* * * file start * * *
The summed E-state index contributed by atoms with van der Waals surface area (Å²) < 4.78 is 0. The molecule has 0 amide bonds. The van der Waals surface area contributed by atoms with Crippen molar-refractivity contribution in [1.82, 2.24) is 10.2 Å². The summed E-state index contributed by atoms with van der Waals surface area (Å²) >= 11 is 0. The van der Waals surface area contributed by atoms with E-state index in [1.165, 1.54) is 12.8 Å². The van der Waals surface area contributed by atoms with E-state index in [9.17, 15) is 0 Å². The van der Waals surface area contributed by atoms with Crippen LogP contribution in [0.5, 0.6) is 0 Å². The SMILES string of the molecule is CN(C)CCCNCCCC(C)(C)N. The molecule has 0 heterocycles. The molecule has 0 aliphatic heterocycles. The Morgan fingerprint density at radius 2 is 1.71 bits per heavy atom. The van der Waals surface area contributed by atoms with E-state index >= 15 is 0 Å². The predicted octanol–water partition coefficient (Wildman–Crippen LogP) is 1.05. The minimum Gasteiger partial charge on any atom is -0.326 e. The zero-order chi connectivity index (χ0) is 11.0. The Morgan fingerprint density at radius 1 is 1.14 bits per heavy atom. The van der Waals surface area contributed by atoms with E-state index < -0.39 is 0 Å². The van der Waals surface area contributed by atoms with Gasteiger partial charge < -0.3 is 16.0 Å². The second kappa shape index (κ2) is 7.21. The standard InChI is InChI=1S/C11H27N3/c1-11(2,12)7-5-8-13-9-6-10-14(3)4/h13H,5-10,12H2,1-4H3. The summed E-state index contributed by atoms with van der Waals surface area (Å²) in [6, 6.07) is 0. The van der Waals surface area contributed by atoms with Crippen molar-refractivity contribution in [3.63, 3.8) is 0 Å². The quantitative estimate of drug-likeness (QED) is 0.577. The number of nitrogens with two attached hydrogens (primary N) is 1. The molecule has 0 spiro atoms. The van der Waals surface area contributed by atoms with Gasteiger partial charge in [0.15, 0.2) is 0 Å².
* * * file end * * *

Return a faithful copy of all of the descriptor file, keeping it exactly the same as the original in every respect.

The summed E-state index contributed by atoms with van der Waals surface area (Å²) < 4.78 is 0. The molecule has 0 amide bonds. The van der Waals surface area contributed by atoms with Crippen molar-refractivity contribution in [1.82, 2.24) is 10.2 Å². The summed E-state index contributed by atoms with van der Waals surface area (Å²) >= 11 is 0. The van der Waals surface area contributed by atoms with E-state index in [1.165, 1.54) is 12.8 Å². The van der Waals surface area contributed by atoms with E-state index in [9.17, 15) is 0 Å². The van der Waals surface area contributed by atoms with Crippen LogP contribution in [0.5, 0.6) is 0 Å². The SMILES string of the molecule is CN(C)CCCNCCCC(C)(C)N. The molecule has 0 heterocycles. The molecule has 0 aliphatic heterocycles. The Morgan fingerprint density at radius 2 is 1.71 bits per heavy atom. The van der Waals surface area contributed by atoms with E-state index >= 15 is 0 Å². The predicted octanol–water partition coefficient (Wildman–Crippen LogP) is 1.05. The minimum Gasteiger partial charge on any atom is -0.326 e. The zero-order chi connectivity index (χ0) is 11.0. The Morgan fingerprint density at radius 1 is 1.14 bits per heavy atom. The van der Waals surface area contributed by atoms with E-state index < -0.39 is 0 Å². The van der Waals surface area contributed by atoms with Gasteiger partial charge < -0.3 is 16.0 Å². The second kappa shape index (κ2) is 7.21. The standard InChI is InChI=1S/C11H27N3/c1-11(2,12)7-5-8-13-9-6-10-14(3)4/h13H,5-10,12H2,1-4H3. The summed E-state index contributed by atoms with van der Waals surface area (Å²) in [6, 6.07) is 0. The van der Waals surface area contributed by atoms with Crippen molar-refractivity contribution in [3.63, 3.8) is 0 Å². The quantitative estimate of drug-likeness (QED) is 0.577. The number of nitrogens with two attached hydrogens (primary N) is 1. The molecule has 0 spiro atoms. The van der Waals surface area contributed by atoms with Gasteiger partial charge in [0.15, 0.2) is 0 Å².